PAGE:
- “What’s (Not) in a Name: Considerations and Consequences of the Field’s Nomenclature” by Charlotte Hogg
I demonstrate how the labels most commonly associated with the field—women’s rhetorics and feminist rhetorics—can be as problematic as they are productive and reveal tensions that can undermine our goals of capaciousness. I then survey our naming practices by what terms we use through book mentions in Google’s Ngram Viewer as well as titles for journal articles, conference papers, and courses to view the signals sent to various audiences. Finally, I suggest possibilities for more consciously and accurately representing the field in offering an alternate moniker of “women’s and gendered rhetorics.”
Sciences and Social Sciences
- “The brain adapts to dishonesty” by Neil Garrett, et. al.
Dishonesty is an integral part of our social world, influencing domains ranging from finance and politics to personal relationships. Anecdotally, digressions from a moral code are often described as a series of small breaches that grow over time. Here we provide empirical evidence for a gradual escalation of self-serving dishonesty and reveal a neural mechanism supporting it. Behaviorally, we show that the extent to which participants engage in self-serving dishonesty increases with repetition. Using functional MRI, we show that signal reduction in the amygdala is sensitive to the history of dishonest behavior, consistent with adaptation. Critically, the extent of reduced amygdala sensitivity to dishonesty on a present decision relative to the previous one predicts the magnitude of escalation of self-serving dishonesty on the next decision. The findings uncover a biological mechanism that supports a ‘slippery slope’: what begins as small acts of dishonesty can escalate into larger transgressions.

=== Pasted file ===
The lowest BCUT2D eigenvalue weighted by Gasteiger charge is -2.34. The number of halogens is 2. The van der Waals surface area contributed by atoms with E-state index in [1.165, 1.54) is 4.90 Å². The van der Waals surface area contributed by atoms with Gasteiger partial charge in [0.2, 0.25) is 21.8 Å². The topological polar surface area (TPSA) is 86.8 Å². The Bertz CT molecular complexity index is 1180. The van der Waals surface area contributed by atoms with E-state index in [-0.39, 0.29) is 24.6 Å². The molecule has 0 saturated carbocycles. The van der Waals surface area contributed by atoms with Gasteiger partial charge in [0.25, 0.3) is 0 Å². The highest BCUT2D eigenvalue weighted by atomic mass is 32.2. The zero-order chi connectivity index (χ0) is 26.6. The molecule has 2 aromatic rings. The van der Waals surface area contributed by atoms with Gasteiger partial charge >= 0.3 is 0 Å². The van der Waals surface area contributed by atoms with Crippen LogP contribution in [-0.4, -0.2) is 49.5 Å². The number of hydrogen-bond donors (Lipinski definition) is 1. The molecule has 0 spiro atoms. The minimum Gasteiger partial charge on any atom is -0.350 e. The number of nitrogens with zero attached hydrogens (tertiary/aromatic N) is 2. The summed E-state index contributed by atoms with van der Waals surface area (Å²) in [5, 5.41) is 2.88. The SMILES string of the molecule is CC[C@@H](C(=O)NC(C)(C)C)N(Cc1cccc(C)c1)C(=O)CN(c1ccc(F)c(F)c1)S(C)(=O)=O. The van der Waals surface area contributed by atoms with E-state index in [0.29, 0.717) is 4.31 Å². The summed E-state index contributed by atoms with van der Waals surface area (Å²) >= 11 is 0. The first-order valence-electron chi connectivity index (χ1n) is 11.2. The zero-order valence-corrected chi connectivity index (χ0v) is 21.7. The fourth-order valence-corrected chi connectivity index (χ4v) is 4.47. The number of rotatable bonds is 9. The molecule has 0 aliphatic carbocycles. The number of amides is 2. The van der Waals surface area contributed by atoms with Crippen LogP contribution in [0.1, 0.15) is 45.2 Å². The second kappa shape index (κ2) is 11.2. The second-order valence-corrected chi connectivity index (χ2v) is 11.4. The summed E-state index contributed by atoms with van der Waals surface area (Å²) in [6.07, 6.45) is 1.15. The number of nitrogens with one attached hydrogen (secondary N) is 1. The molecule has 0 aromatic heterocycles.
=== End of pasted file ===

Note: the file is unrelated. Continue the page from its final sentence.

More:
- “Estimating the reproducibility of psychological science” by Alexander A. Aarts, et. al.
No single indicator sufficiently describes replication success, and the five indicators examined here are not the only ways to evaluate reproducibility. Nonetheless, collectively these results offer a clear conclusion: A large portion of replications produced weaker evidence for the original findings despite using materials provided by the original authors, review in advance for methodological fidelity, and high statistical power to detect the original effect sizes. Moreover, correlational evidence is consistent with the conclusion that variation in the strength of initial evidence (such as original P value) was more predictive of replication success than variation in the characteristics of the teams conducting the research (such as experience and expertise). The latter factors certainly can influence replication success, but they did not appear to do so here.
Reproducibility is not well understood because the incentives for individual scientists prioritize novelty over replication. Innovation is the engine of discovery and is vital for a productive, effective scientific enterprise. However, innovative ideas become old news fast. Journal reviewers and editors may dismiss a new test of a published idea as unoriginal. The claim that “we already know this” belies the uncertainty of scientific evidence. Innovation points out paths that are possible; replication points out paths that are likely; progress relies on both. (<—what a great sentence!) Replication can increase certainty when findings are reproduced and promote innovation when they are not. This project provides accumulating evidence for many findings in psychological research and suggests that there is still more work to do to verify whether we know what we think we know.